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from MacroScope:

It’s the Summer of L-U-V

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It's starting to look like the Summer of Love. Two reasons: The recovery is taking on a L-U-V shape globally, and it's going to require huge amounts of love and nurturing to keep growth alive.

    L stands for Europe, where slowness to confront deep damage and write down the remaining $500 billion odd in bad bank debt, mean rebuilding will be protracted and painful. The United States sports a U, bouncing along bottom right. But its financial giants swallowed harsh medicine early and the U.S. has the flexibility to stage an impressive rebound, if not undone by a fast-rising jobless rate at 9.5 percent and heavily indebted consumers. V stands for Asia (ex Japan), the surprise region showing resiliency, thanks to its rapid Q4/Q1 inventory workdown and huge infrastructure spend by China.

Like the Summer of Love 41 years ago, it is a drug-fueled affair. G20 governments are peddling $820 billion in stimulus this year, equivalent to 2 percent of GDP. Central bankers are spending even more. The Fed has doubled its balance sheet to $2.04 trillion the past 12 months.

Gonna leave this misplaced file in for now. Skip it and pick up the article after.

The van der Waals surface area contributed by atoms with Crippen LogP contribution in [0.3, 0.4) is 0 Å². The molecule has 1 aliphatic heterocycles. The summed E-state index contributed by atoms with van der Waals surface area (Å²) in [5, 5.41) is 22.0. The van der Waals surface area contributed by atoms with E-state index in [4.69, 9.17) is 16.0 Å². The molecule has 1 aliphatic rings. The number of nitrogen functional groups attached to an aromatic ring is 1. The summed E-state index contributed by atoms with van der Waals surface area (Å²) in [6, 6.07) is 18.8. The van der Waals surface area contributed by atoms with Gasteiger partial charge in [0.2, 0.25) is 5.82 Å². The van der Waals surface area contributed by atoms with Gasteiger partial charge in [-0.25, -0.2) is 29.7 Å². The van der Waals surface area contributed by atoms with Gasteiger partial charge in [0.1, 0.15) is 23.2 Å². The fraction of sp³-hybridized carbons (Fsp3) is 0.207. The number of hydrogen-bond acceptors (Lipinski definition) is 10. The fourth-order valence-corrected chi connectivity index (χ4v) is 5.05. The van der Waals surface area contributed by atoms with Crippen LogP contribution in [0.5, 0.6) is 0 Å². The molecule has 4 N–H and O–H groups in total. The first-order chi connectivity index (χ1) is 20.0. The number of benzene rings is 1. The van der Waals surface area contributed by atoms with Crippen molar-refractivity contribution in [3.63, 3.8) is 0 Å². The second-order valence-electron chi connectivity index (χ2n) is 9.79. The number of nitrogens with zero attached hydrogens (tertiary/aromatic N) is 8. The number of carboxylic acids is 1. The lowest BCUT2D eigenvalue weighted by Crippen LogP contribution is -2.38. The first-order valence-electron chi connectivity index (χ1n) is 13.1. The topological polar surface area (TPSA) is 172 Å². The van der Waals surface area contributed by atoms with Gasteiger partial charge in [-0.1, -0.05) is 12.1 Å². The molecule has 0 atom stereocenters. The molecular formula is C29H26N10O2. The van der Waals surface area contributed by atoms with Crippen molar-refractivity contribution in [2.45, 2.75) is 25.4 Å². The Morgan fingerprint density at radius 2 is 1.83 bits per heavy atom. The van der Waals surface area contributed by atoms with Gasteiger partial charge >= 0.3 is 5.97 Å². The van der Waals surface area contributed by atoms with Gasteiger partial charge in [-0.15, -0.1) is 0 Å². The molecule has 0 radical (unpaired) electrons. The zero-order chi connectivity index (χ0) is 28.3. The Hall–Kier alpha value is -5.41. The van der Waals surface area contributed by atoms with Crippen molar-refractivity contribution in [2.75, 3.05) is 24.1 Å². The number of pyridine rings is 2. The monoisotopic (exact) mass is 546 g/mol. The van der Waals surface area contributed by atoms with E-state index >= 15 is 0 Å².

These actions might have cushioned a severe cyclical downturn but the structural adjustment to a world of costlier credit is only just beginning.

Will politicians and central bankers have the wisdom or the stomach to keep the drug supply going long enough to prevent L-U-V from turning into an ugly W?

from MacroScope:

Economy: Getting better or just less bad?

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In much the same way that analysts have been debating whether equities are in a bear market rally or a new bull market, economists now have to deal with the question of whether the global economy is just bottoming out or is now actually recovering. The two things are obviously linked as BlackRock equities chief Bob Doll indicated when he said this week that equity markets will require the economic backdrop to actually improve rather than simply grow less bad if rises are to be sustained.

The less-dreadful-than-feared syndrome has been around for some time. U.S. markets, for example, found themselves cheering the loss of  539,000 jobs in April simply because its was the smallest since October and looked to be an improvement.

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